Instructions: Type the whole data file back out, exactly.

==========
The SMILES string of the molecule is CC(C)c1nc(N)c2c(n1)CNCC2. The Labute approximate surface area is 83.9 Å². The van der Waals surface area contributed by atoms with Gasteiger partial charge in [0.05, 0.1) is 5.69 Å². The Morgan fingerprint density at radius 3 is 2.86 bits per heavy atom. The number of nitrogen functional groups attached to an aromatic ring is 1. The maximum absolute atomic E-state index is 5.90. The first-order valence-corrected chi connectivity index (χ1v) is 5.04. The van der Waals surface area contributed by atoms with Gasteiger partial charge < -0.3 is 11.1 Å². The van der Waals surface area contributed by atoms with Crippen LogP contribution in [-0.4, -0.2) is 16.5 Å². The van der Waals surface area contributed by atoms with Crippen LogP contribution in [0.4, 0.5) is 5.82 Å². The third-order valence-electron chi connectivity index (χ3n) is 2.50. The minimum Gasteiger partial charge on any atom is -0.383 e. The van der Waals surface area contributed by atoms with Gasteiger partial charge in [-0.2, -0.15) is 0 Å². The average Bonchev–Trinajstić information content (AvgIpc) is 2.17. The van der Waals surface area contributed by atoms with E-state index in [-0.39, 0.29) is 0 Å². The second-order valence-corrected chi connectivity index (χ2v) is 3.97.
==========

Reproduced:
The SMILES string of the molecule is CC(C)c1nc(N)c2c(n1)CNCC2. The Labute approximate surface area is 83.9 Å². The van der Waals surface area contributed by atoms with Gasteiger partial charge in [0.05, 0.1) is 5.69 Å². The Morgan fingerprint density at radius 3 is 2.86 bits per heavy atom. The number of nitrogen functional groups attached to an aromatic ring is 1. The maximum absolute atomic E-state index is 5.90. The first-order valence-corrected chi connectivity index (χ1v) is 5.04. The van der Waals surface area contributed by atoms with Gasteiger partial charge < -0.3 is 11.1 Å². The van der Waals surface area contributed by atoms with Crippen LogP contribution in [-0.4, -0.2) is 16.5 Å². The van der Waals surface area contributed by atoms with Crippen LogP contribution in [0.4, 0.5) is 5.82 Å². The third-order valence-electron chi connectivity index (χ3n) is 2.50. The minimum Gasteiger partial charge on any atom is -0.383 e. The van der Waals surface area contributed by atoms with Gasteiger partial charge in [-0.2, -0.15) is 0 Å². The average Bonchev–Trinajstić information content (AvgIpc) is 2.17. The van der Waals surface area contributed by atoms with E-state index in [-0.39, 0.29) is 0 Å². The second-order valence-corrected chi connectivity index (χ2v) is 3.97.